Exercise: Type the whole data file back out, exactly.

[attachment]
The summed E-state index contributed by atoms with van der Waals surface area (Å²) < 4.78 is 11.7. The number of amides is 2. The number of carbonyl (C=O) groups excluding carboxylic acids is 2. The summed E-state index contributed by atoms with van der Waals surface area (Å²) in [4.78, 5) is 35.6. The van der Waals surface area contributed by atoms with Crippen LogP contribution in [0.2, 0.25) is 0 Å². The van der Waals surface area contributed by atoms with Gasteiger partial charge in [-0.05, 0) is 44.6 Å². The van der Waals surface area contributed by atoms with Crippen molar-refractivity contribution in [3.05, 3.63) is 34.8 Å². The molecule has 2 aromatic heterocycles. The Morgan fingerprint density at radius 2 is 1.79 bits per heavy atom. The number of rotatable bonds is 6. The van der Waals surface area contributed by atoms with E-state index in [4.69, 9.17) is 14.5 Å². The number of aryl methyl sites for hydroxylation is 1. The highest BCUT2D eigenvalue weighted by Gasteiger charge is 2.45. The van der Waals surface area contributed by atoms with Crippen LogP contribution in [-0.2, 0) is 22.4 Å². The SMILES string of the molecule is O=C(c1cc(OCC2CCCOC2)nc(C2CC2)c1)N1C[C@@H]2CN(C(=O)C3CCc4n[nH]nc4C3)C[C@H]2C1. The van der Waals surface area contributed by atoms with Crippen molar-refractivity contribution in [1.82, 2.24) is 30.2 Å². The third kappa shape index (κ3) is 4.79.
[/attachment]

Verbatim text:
The summed E-state index contributed by atoms with van der Waals surface area (Å²) < 4.78 is 11.7. The number of amides is 2. The number of carbonyl (C=O) groups excluding carboxylic acids is 2. The summed E-state index contributed by atoms with van der Waals surface area (Å²) in [4.78, 5) is 35.6. The van der Waals surface area contributed by atoms with Crippen LogP contribution in [0.2, 0.25) is 0 Å². The van der Waals surface area contributed by atoms with Gasteiger partial charge in [-0.05, 0) is 44.6 Å². The van der Waals surface area contributed by atoms with Crippen molar-refractivity contribution in [3.05, 3.63) is 34.8 Å². The molecule has 2 aromatic heterocycles. The Morgan fingerprint density at radius 2 is 1.79 bits per heavy atom. The number of rotatable bonds is 6. The van der Waals surface area contributed by atoms with E-state index in [4.69, 9.17) is 14.5 Å². The number of aryl methyl sites for hydroxylation is 1. The highest BCUT2D eigenvalue weighted by Gasteiger charge is 2.45. The van der Waals surface area contributed by atoms with Crippen LogP contribution in [-0.2, 0) is 22.4 Å². The SMILES string of the molecule is O=C(c1cc(OCC2CCCOC2)nc(C2CC2)c1)N1C[C@@H]2CN(C(=O)C3CCc4n[nH]nc4C3)C[C@H]2C1. The van der Waals surface area contributed by atoms with Crippen molar-refractivity contribution in [1.82, 2.24) is 30.2 Å². The third kappa shape index (κ3) is 4.79.